The hyperentanglement source is realized by directing 120 mW of 351 nm light from a continuouswave Ar^{+} laser into two contiguous βbarium borate nonlinear crystals with optic axes aligned in perpendicular planes^{9}. TypeI degenerate 702 nm photons in a 3.0^{∘} halfopening angle cone are produced by phasematching each 0.6mmthick crystal. In the spin and ±1 OAM subspace, a twofold coincidence rate of five detected pairs per second is determined by a 10 ns coincidence window and interference filters with Δλ_{FWHM}=5 nm.
In our HBSA implementation, each PBS@45^{∘} and its two outputs in the spin–orbit BSA (Fig. 1) were replaced by a dichroic polarizer oriented at either 45^{∘} or −45^{∘} and a single output; Alice’s HBSA thus acquires all spin–orbit BSA outputs from four polarizer settings. With the continuouswave source, Alice cycles through the four polarizer settings, and for each polarizer setting Bob encodes the four messages, each for 150 s. During the measurement, no active stabilization or realignment was done on the source, spin–orbit BSA interferometers or coupling optics. The HBSA polarizers and liquid crystals were quickly set with computercontrolled rotation stages and liquidcrystal controllers.
The wavelengthdependent voltage applied to each liquid crystal was independently calibrated to produce a birefringent phase difference of 0 or π with a diode laser operated at 699 nm (Hitachi HL6738MG, driven at 140 mA and 80 ^{∘}C); the same laser was used to align the ±1OAM splitter. The binary forked holograms were silverhalide emulsion gratings with 33% diffraction efficiency into the first order (more efficient schemes are described in ref. 21). The same holographic plate included spatialmode tomography patterns, which in conjunction with the liquid crystals were used for state reconstruction^{9}. The spurious phase on reflection on the PBS was compensated with a waveplate in each output port of the PBS for both spin–orbit Bellstate analysers. The statediscrimination signaltonoise ratio (SNR) varied between states owing to modecoupling imbalance in the spin–orbit BSA, PBS crosstalk and slight offsets in the liquid crystal calibrations.
We characterized the source polarization state Φ_{spin}^{−} by quantum state tomography in the OAM subspaces^{9} (using liquid crystals shown in Fig. 2 and PBSs of each spin–orbit BSA shown in Fig. 1). Considering all combinations of signature detectors, we measured an average degree of entanglement, or tangle, of T=96.7(8)% and a mixture or linear entropy of S_{L}=2.0(4)%. If such highquality polarization states were exactly the same for each combination of signature detectors, the decrease in the channel capacity would be only 0.006 bits. However, small differences in the coupled state between each combination of detectors (expressed above as uncertainty) result in a channel capacity decrease of 0.09(2) (see Supplementary Information, Part II). The OAM state was also tomographically reconstructed in the H H〉 and V V 〉 polarization subspaces^{9}, measuring an average T=91(3)% and S_{L}=6(2)%, yielding a channel capacity decrease of 0.20(3) bits. The PBS crosstalk (0.5% for H, 1.0% for V) further decreases the channel capacity by 0.10(1) bits. Finally, accidental coincidences (5 in 150 s) reduce channel capacity by 0.02 bits.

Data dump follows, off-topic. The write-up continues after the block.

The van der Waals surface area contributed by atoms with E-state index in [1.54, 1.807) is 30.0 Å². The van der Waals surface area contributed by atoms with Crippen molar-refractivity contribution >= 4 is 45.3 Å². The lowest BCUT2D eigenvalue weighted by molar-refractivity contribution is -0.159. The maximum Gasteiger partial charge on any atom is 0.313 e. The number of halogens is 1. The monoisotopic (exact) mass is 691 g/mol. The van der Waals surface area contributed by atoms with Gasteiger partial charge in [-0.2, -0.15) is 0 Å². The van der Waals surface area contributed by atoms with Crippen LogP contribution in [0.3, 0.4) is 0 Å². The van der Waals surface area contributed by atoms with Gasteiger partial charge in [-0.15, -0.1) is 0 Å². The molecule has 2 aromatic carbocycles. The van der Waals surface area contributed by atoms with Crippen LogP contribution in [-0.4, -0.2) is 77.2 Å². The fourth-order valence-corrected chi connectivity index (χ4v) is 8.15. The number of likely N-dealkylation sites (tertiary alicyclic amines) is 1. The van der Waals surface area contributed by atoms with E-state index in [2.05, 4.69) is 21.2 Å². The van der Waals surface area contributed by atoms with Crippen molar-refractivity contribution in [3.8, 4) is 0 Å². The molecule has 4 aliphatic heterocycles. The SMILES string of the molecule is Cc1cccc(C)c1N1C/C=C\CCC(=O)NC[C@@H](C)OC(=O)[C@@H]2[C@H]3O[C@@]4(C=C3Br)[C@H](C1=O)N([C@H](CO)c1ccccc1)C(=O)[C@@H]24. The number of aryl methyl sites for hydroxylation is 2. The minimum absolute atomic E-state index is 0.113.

Channel capacity
The capacity of a noisy channel is given by CC=max_{p(x)}H(X:Y), where x is in the space of signals that can be transmitted X, H(X:Y) is the mutual information of X and the space of received signals Y and the maximum is taken over all input distributions p(x). H(X:Y) is a function of p(x) and the conditional detection distribution p(yx) of receiving y given that x was sent:
In our experiment, a uniform probability of transmission gives a mutual information of 1.629(6) bits, negligibly smaller than the channel capacity owing to the nearly balanced conditional probabilities, that is, there is little to be gained by sending some states more frequently.
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Acknowledgements
We thank N. Peters and N. Langford for helpful discussions and R. Hillmer for assistance in hologram fabrication. This work was jointly supported by the DTO/AROsponsored MURI Center for Photonic Quantum Information Systems and the DTO/IARPAsponsored Advanced Quantum Communication grant. J.T.B. acknowledges support from CONACYTMéxico.
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Barreiro, J., Wei, TC. & Kwiat, P. Beating the channel capacity limit for linear photonic superdense coding. Nature Phys 4, 282–286 (2008). https://doi.org/10.1038/nphys919
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DOI: https://doi.org/10.1038/nphys919